Medicaid Costs and Coverage in Ohio
“How much is Medicaid in Ohio?” is a common question asked by low-income patients in need of health care coverage. Medicaid coverage funding comes from both the federal government and the individual states, and is administered by states in compliance with federal guidelines. As a result of this operating arrangement, there can be very real differences in Medicaid cost estimates and what services are covered by Medicaid. The ACA Medicaid Expansion, which was optional and not adopted by all states, further broadened these variations in coverage and expenses. Learn more about the types of Medicaid insurance policies and the cost of Medicaid coverage in Ohio by reviewing the sections below.
Types of Medicaid Insurance in Ohio
“What services are covered by Medicaid?” and, “how much does Medicaid cost?” are not questions to which there are universal, straightforward answers. The costs associated with Medicaid coverage differ according to enrollee age, disability status, income level and other factors. Despite these variations, Medicaid recipients can generally expect access to the same core Essential Health Benefits (EHB). When it comes to what services are covered by OH Medicaid, all types of Medicaid insurance include: ambulatory patient services, emergency services, hospitalization when necessary, pregnancy care and services, mental health and addiction services, prescription drug coverage and more. Download our free guide to review more of the services covered by Medicaid.
Medicaid coverage provides all-inclusive care for eligible children younger than the age of 19, with particular emphasis on primary and preventive care in keeping with its Early and Periodic Screening, Diagnostic, and Treatment (EPSDT) methodology. Every state is required by federal law to develop and adopt an approved schedule of care delineating which services are covered by Medicaid, in which all recipients younger than the age of 19 are automatically enrolled. This schedule includes routine, age-appropriate screenings and immunizations. Medicaid coverage is also strongly responsive to the concerns of the parents/guardians, teachers and care providers of enrolled children; requests for additional preventative care assessments, screenings and referrals are typically approved.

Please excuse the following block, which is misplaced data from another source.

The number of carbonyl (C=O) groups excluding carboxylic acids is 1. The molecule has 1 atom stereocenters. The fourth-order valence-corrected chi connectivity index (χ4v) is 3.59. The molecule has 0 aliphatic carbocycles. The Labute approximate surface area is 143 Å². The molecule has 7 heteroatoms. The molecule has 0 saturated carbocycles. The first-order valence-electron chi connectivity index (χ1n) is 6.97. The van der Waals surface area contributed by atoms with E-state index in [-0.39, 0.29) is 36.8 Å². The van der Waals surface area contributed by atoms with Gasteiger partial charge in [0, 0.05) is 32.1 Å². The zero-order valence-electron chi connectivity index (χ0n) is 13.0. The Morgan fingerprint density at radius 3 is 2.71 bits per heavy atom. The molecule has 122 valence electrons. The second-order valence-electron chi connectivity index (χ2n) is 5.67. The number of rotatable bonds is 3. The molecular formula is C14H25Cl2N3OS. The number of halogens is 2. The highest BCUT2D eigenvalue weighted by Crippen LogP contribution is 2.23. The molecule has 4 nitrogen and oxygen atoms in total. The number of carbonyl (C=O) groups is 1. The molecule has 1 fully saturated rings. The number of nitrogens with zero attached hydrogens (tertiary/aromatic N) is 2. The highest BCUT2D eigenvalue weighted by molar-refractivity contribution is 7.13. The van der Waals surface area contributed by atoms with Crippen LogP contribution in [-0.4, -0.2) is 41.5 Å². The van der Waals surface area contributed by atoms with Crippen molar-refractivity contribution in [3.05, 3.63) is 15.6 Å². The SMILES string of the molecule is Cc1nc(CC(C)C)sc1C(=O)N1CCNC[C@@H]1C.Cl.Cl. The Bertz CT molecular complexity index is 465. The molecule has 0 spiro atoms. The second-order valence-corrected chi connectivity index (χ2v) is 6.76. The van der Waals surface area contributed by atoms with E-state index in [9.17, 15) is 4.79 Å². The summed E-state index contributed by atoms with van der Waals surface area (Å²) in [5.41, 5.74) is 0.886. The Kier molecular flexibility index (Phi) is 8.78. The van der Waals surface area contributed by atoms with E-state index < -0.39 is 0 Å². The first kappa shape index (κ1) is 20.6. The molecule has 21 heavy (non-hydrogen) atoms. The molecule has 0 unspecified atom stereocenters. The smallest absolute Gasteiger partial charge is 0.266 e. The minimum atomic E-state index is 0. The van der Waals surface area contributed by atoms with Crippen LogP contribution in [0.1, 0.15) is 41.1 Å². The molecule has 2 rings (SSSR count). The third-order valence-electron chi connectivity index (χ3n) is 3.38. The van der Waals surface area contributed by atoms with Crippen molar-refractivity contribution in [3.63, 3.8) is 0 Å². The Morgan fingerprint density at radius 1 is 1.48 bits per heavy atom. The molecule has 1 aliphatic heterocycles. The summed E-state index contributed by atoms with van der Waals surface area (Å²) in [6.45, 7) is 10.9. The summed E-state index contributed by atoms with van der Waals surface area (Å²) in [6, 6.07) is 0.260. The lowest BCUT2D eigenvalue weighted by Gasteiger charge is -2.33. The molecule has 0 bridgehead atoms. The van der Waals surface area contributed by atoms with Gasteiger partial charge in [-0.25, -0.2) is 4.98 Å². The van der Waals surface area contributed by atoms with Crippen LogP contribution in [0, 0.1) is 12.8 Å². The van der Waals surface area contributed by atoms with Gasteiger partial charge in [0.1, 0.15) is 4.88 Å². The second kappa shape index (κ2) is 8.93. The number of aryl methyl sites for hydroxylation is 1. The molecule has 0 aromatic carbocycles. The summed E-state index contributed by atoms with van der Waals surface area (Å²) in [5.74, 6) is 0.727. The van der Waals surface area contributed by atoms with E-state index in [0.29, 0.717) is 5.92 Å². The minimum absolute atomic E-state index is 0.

Other types of Medicaid insurance, such as the Healthy Start/Children’s Health Insurance Program (CHIP) provide enrollees access to equivalent Medicaid coverage. CHIP is a bridge program that extends Medicaid enrollment to low-income or at-risk children and pregnant women who would not otherwise meet the eligibility requirements. CHIP covers nearly all costs associated with pregnancy, prenatal care and birth for income-qualified pregnant women of any age.
What services are covered by Medicaid for adults, outside of bridge programs like CHIP, are generally slightly different than those available to children. The Medicaid Expansion, which Ohio adopted, adjusted the eligibility criteria for Medicaid services, and significantly increased the number of adults between the ages of 19 and 64 newly eligible for coverage. Adults enrolled in Medicaid are entitled to annual well-patient visits with their primary care physicians and regular appointments with qualified, participating professionals offering vision and hearing care services.